Klykh, she says, was subjected to a range of forms of torture for the first two months after he was taken into custody. These included: being beaten; suspended; electric shocks; being deprived of food and drink; psychotropic substances. “He was beaten until he’d memorized the calibre of the Kalashnikov rifle with which they claimed he shot Russian soldiers” Dubrovina points out that Klykh is an academic who’s never held a rifle in his hands and did not even do military service. He has lost 15 kilograms and his health urgently needs attention. All of this was disregarded in the medical examination he was given at the beginning of the summer which found him fit to stand trial.
Klykh totally denies all the charges and has recently lodged a complaint over the torture. Dubrovina describes the procedure they’ve gone through but acknowledges that it’s unlikely that any criminal proceedings will be initiated against Klykh’s torturers.
All of the evidence against Klykh is based on testimony from this mystery individual called Malofeyev whom Dubrovina has never set eyes on. From the file material, it seems that he is a Ukrainian national and was in Chechnya, after which he moved first to Crimea where he committed an armed robbery or something similar and served a sentence. In 2005 he moved to where his mother lives in Novosibirsk (Russia) and there committed more crimes. In 2009 he was sentenced to 23 years imprisonment. It is unclear, she adds, whether he has been subjected to physical force, but it is certainly easy to exert influence on him by depriving him of medication since, as well as being HIV positive, he is also suffering Hepatitis B, C and tuberculosis, and is addicted to opium.
The same dependence on ‘testimony’ was seen in the trial of Oleg Sentsov and Oleksandr Kolchenko. The fact that Oleksy Chirniy refused to testify in court and Gennady Afanasyev not only retracted his testimony, but described in detail the torture that he had been subjected to, was ignored by the court which sentenced Sentsov to 20 years, Kolchenko to 10, for nothing.
— Pierre Vaux
While the Ukrainian military reports low levels of fighting over the last few days, the secretary of the National Security and Defence Council (NSDC), Oleksandr Turchynov, claims today that Russia is concentrating resources behind the front line and may launch a new offensive “at any time.”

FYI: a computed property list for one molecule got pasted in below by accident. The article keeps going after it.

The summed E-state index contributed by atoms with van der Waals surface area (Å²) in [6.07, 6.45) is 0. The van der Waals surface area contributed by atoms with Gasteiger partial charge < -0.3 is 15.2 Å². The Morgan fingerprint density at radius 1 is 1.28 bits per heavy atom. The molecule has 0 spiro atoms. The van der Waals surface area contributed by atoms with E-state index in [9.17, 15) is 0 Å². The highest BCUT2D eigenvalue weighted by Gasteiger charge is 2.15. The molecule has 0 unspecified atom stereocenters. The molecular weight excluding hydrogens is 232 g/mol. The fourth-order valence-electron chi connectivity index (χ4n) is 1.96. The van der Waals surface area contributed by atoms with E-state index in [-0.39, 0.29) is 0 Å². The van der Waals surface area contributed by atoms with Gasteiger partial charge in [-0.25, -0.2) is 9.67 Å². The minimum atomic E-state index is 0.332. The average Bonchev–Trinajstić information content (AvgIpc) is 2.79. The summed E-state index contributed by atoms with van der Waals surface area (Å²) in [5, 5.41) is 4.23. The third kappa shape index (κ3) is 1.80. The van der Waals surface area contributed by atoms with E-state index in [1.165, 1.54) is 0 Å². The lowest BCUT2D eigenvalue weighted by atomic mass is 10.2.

Turchynov’s claims, made on a Ukrainian television channel, were relayed in a statement on the NSDC website this morning.
According to Turchynov, Russia is building up stocks of weapons, vehicles, and ammunition for both artillery and multiple-launch rocket systems. He stressed that the forces deployed against Ukraine were no longer “so-called Russo-terrorist groups” but the armed forces of the Russian Federation.
Turchynov does not expect a major intensification in attacks by Russian forces before the next session of the United Nations General Assembly, which is due to open on September 15. The Kremlin, says Turchynov, is preparing to to attempt a fresh round of negotiations with the USA.
Despite the vastly reduced level of shelling since the announcement of a new ceasefire deal at the end of last month, Turchynov says that the situation on the front remains tough, with soldiers killed or wounded almost every day as a result of a switch in tactics by Russian-backed forces to diversionary attacks.
The Ukrainian military reported 4 attacks last night.
The ATO Press Centre reports that, at 18:30, Russian-backed fighters attacked a Ukrainian defensive position in Luganskoye, south-east of Artyomovsk, with small arms.
In the Lugansk region, a defensive position near Schastye was fired on with an automatic grenade launcher. According to Lieutenant Colonel Ruslan Tkachuk, spokesman for the military operation in the region, the attack lasted only two minutes.
To the north of Donetsk, there were two attacks on Ukrainian forces to the south of Avdeyevka. According to the ATO Press Centre, Russian-backed fighters used infantry fighting vehicles, grenade launchers, heavy-calibre machine guns and small arms.
Between midnight and 6 am today, the Press Centre claims, there have been no recorded attacks.
Lieutenant Colonel Tkachuk also reported in more detail on the deaths of a civilian and a Ukrainian soldier that were first reported yesterday morning.
Tkachuk said that the body of a male resident of Stanitsa Luganskaya, born in 1980, was found on the banks of the Seversky Donets river at 10:30 yesterday by soldiers.
The man died of shrapnel wounds after setting off a tripwire-rigged explosive device.
A dead soldier brought into a Stanitsa Luganskaya hospital yesterday was today identified by Tkachuk as a Ukrainian scout, born in 1989.
They died as a result of a gunshot wound to the head. The circumstances of the soldier’s death are still being established.
Tkachuk announced the death of a another Ukrainian soldier, during fighting in the Sharov Kut area, east of Bolotennoye, in the early hours of yesterday morning.
The engagement was reported by the ATO Press Centre yesterday, but no mention was made of the casualty.
According to Tkachuk, the soldier, born in 1969, was shot in the head.
Meanwhile, in the Donetsk region, Vyacheslav Abroskin, head of the regional department of the Interior Ministry, today announced the death of a civilian woman, born in 1985, after she set off a landmine on the Donetsk-Mariupol highway yesterday.
— Pierre Vaux